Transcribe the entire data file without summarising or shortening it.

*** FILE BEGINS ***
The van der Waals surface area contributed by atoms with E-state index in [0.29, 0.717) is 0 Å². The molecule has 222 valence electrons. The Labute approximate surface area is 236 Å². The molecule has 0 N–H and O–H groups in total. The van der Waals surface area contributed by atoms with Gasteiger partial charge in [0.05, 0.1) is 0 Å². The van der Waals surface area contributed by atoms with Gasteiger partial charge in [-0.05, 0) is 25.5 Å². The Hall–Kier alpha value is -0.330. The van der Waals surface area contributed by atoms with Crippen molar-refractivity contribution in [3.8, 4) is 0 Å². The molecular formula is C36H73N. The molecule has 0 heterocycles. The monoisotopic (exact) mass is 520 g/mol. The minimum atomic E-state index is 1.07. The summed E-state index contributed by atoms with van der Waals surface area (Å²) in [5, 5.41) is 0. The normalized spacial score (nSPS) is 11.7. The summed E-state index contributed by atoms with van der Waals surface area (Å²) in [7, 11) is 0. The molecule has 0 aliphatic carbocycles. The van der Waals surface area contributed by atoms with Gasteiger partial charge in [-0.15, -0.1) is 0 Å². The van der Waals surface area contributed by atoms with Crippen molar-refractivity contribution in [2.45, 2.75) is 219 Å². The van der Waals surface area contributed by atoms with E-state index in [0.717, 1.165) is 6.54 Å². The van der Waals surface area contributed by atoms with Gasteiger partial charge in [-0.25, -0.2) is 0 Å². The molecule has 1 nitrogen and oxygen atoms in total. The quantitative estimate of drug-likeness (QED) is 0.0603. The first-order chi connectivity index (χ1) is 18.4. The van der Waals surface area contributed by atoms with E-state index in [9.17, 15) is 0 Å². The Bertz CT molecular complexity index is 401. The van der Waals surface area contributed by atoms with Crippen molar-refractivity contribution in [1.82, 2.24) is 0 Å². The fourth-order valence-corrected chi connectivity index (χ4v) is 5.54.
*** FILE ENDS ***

The van der Waals surface area contributed by atoms with E-state index in [0.29, 0.717) is 0 Å². The molecule has 222 valence electrons. The Labute approximate surface area is 236 Å². The molecule has 0 N–H and O–H groups in total. The van der Waals surface area contributed by atoms with Gasteiger partial charge in [0.05, 0.1) is 0 Å². The van der Waals surface area contributed by atoms with Gasteiger partial charge in [-0.05, 0) is 25.5 Å². The Hall–Kier alpha value is -0.330. The van der Waals surface area contributed by atoms with Crippen molar-refractivity contribution in [3.8, 4) is 0 Å². The molecular formula is C36H73N. The molecule has 0 heterocycles. The monoisotopic (exact) mass is 520 g/mol. The minimum atomic E-state index is 1.07. The summed E-state index contributed by atoms with van der Waals surface area (Å²) in [5, 5.41) is 0. The normalized spacial score (nSPS) is 11.7. The summed E-state index contributed by atoms with van der Waals surface area (Å²) in [7, 11) is 0. The molecule has 0 aliphatic carbocycles. The van der Waals surface area contributed by atoms with Gasteiger partial charge in [-0.15, -0.1) is 0 Å². The van der Waals surface area contributed by atoms with Crippen molar-refractivity contribution in [2.45, 2.75) is 219 Å². The van der Waals surface area contributed by atoms with E-state index in [0.717, 1.165) is 6.54 Å². The van der Waals surface area contributed by atoms with Gasteiger partial charge in [-0.25, -0.2) is 0 Å². The molecule has 1 nitrogen and oxygen atoms in total. The quantitative estimate of drug-likeness (QED) is 0.0603. The first-order chi connectivity index (χ1) is 18.4. The van der Waals surface area contributed by atoms with E-state index in [9.17, 15) is 0 Å². The Bertz CT molecular complexity index is 401. The van der Waals surface area contributed by atoms with Crippen molar-refractivity contribution in [1.82, 2.24) is 0 Å². The fourth-order valence-corrected chi connectivity index (χ4v) is 5.54.